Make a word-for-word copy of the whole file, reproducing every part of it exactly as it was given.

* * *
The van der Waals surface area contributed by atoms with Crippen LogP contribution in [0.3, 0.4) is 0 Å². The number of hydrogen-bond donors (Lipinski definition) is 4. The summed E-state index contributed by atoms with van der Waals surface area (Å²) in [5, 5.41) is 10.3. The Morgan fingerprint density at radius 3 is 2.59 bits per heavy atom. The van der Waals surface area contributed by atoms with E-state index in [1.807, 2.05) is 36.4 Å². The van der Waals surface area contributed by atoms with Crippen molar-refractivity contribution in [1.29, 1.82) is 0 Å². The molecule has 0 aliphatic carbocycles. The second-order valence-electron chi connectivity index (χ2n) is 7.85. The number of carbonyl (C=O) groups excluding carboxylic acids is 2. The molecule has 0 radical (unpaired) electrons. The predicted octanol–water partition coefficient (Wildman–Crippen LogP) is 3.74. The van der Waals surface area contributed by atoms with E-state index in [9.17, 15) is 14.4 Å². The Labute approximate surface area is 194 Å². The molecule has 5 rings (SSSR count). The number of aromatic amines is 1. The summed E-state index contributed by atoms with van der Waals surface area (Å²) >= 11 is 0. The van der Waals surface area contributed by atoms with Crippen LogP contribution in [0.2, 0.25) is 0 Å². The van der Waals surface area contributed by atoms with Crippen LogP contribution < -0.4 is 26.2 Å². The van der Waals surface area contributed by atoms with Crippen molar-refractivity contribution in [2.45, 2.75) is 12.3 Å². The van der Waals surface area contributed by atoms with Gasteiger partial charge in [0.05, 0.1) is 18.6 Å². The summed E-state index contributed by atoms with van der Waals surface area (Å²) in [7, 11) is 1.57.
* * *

The van der Waals surface area contributed by atoms with Crippen LogP contribution in [0.3, 0.4) is 0 Å². The number of hydrogen-bond donors (Lipinski definition) is 4. The summed E-state index contributed by atoms with van der Waals surface area (Å²) in [5, 5.41) is 10.3. The Morgan fingerprint density at radius 3 is 2.59 bits per heavy atom. The van der Waals surface area contributed by atoms with E-state index in [1.807, 2.05) is 36.4 Å². The van der Waals surface area contributed by atoms with Crippen molar-refractivity contribution in [1.29, 1.82) is 0 Å². The molecule has 0 aliphatic carbocycles. The second-order valence-electron chi connectivity index (χ2n) is 7.85. The number of carbonyl (C=O) groups excluding carboxylic acids is 2. The molecule has 0 radical (unpaired) electrons. The predicted octanol–water partition coefficient (Wildman–Crippen LogP) is 3.74. The van der Waals surface area contributed by atoms with E-state index in [9.17, 15) is 14.4 Å². The Labute approximate surface area is 194 Å². The molecule has 5 rings (SSSR count). The number of aromatic amines is 1. The summed E-state index contributed by atoms with van der Waals surface area (Å²) >= 11 is 0. The van der Waals surface area contributed by atoms with Crippen LogP contribution in [0.2, 0.25) is 0 Å². The van der Waals surface area contributed by atoms with Crippen LogP contribution < -0.4 is 26.2 Å². The van der Waals surface area contributed by atoms with Crippen molar-refractivity contribution in [2.45, 2.75) is 12.3 Å². The van der Waals surface area contributed by atoms with Gasteiger partial charge in [0.05, 0.1) is 18.6 Å². The summed E-state index contributed by atoms with van der Waals surface area (Å²) in [7, 11) is 1.57.